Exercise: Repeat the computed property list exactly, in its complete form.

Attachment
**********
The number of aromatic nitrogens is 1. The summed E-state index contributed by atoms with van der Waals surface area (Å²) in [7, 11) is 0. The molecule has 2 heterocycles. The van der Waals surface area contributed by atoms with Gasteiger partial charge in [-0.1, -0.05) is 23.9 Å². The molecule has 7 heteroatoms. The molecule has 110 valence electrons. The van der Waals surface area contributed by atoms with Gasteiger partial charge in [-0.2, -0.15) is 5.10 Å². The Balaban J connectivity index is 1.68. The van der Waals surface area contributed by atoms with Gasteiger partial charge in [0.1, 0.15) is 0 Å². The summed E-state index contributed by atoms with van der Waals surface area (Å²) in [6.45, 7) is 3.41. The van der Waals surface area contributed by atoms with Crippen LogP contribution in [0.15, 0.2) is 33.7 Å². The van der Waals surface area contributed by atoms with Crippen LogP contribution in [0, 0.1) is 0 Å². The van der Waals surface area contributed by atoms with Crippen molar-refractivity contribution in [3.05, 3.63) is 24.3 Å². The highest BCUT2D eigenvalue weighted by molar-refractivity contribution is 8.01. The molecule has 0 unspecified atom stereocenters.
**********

The number of aromatic nitrogens is 1. The summed E-state index contributed by atoms with van der Waals surface area (Å²) in [7, 11) is 0. The molecule has 2 heterocycles. The van der Waals surface area contributed by atoms with Gasteiger partial charge in [-0.1, -0.05) is 23.9 Å². The molecule has 7 heteroatoms. The molecule has 110 valence electrons. The van der Waals surface area contributed by atoms with Gasteiger partial charge in [-0.2, -0.15) is 5.10 Å². The Balaban J connectivity index is 1.68. The van der Waals surface area contributed by atoms with Gasteiger partial charge in [0.1, 0.15) is 0 Å². The summed E-state index contributed by atoms with van der Waals surface area (Å²) in [6.45, 7) is 3.41. The van der Waals surface area contributed by atoms with Crippen LogP contribution in [0.15, 0.2) is 33.7 Å². The van der Waals surface area contributed by atoms with Crippen LogP contribution in [0, 0.1) is 0 Å². The van der Waals surface area contributed by atoms with Crippen molar-refractivity contribution in [3.05, 3.63) is 24.3 Å². The highest BCUT2D eigenvalue weighted by molar-refractivity contribution is 8.01. The molecule has 0 unspecified atom stereocenters.